Hansdotter takes her first gold in women’s slalom

Frida Hansdotter delivered two consistently fast and aggressive runs to take her first Olympic gold medal in the women’s slalom event on Friday 16 February at the PyeongChang 2018 Olympic Winter Games.

Picture by Getty Images

The 32-year-old Swede was in second placing after the first of two runs at the Yongpyong Alpine Centre, just 0.2 seconds behind Wendy Holdener (SUI). Reigning champion and favourite Mikaela Shiffrin (USA), aiming to become the first person to successfully defend an Olympic slalom title, was a surprising fourth at the conclusion of the first run.

Hansdotter takes her first gold in women’s slalom
Picture by Getty Images

The 22-year-old American had won the giant slalom on Thursday and after her first run, said she had been feeling unwell before her start.

Wendy Holdener
Picture by Wendy Holdener (Getty Images)

Earlier, Holdener laid down a strong time to lead the first session, negotiating the 63-gate course in 48.89 seconds.  Hansdotter, a 32-year-old veteran of the World Cup circuit, became the second Swedish woman to win the Olympic slalom following Anja Pärson in Turin in 2006.

At 32 years and 65 days, Hansdotter is the second-oldest Swedish woman to win an individual event at an Olympic Winter Games.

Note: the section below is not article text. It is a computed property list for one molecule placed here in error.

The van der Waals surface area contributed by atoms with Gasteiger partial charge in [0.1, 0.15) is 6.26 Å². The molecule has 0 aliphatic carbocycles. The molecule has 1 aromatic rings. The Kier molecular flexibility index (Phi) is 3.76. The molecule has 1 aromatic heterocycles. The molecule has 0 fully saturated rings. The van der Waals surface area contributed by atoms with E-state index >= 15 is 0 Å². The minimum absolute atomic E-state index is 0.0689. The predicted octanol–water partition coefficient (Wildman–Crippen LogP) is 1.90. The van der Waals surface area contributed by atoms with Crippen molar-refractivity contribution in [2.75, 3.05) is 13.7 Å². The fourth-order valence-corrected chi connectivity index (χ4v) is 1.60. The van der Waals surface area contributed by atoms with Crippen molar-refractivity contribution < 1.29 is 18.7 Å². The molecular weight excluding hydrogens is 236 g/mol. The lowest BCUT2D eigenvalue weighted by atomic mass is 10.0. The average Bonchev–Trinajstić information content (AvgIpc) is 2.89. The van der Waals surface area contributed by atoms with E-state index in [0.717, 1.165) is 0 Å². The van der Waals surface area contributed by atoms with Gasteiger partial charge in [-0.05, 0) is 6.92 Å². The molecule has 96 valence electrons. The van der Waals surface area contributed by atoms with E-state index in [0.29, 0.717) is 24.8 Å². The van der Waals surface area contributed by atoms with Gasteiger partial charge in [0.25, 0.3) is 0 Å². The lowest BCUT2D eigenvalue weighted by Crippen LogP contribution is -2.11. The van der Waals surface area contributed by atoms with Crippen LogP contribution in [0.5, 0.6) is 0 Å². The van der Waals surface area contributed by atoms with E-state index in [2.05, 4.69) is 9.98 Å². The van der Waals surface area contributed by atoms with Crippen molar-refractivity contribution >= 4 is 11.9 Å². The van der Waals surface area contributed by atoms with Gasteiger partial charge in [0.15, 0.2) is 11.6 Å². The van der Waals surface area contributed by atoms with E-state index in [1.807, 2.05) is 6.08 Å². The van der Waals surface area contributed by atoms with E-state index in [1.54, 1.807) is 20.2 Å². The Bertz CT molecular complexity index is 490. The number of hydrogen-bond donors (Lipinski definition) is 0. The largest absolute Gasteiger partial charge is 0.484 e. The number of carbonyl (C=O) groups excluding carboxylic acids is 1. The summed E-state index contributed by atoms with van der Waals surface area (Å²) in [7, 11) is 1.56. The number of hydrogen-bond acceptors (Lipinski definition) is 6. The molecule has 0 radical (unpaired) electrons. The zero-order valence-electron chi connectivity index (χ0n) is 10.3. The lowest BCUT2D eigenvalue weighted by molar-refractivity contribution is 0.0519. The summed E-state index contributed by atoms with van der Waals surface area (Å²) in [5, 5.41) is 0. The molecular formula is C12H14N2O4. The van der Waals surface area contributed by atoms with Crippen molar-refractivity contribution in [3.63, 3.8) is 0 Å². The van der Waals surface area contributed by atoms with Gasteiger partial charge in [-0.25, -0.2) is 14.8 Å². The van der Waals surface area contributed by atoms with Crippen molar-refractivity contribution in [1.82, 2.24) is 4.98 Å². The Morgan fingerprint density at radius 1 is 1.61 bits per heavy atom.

“I knew it would be tough, Mikaela has been so strong this season,” Hansdotter said. “I was maybe a little bit surprised. It's nice for me to beat her for once because she has been beating me so many times.”

Katharina Gallhuber
Picture by Katharina Gallhuber (Getty Images)

Something to smile about

Despite the pressure of Olympic competition, she smiled as she stood in the starting gate. “I felt at the start of both runs today that it was so fun. I had a smile on my face and tried to ski as fast as I could,” she said.

“I love skiing and I love racing, to be able to ski at this level is so much fun and now I bring home a gold medal. It is a lot of hard work and a lot of years, but it is worth every minute when I am standing here.”

Holdener knew the pressure was on when she led after the first round, meaning she would be the last of the serious contenders to ski. “I was the last one on top. I knew what could happen, but I also knew what could go wrong,” she said. “If you are the last one on the start and you know you can win or get a medal, it's not that easy to bring it home.”

Below her best

Shiffrin was disappointed to have skied below her best, but happy for her fellow competitors. “I didn't really feel like myself today. I did a lot of training runs, a lot of free skiing, I was trying to get my really good feeling back, but it just wasn't there today to ski the aggressive way I need to be worthy of a medal,” she said.

"It's a really big bummer because I know how I have been skiing slalom all season long, it's so close. But I am really happy for the girls who did medal and [I] go back home and re-evaluate."

‘All in”

Collecting a medal in her first Olympics, there was nothing but joy for Gallhuber. “I can't believe it. I am speechless. I did not expect it,” she said. “My second run was really good. I stood on the start and thought ‘all in’ because I was really far behind.”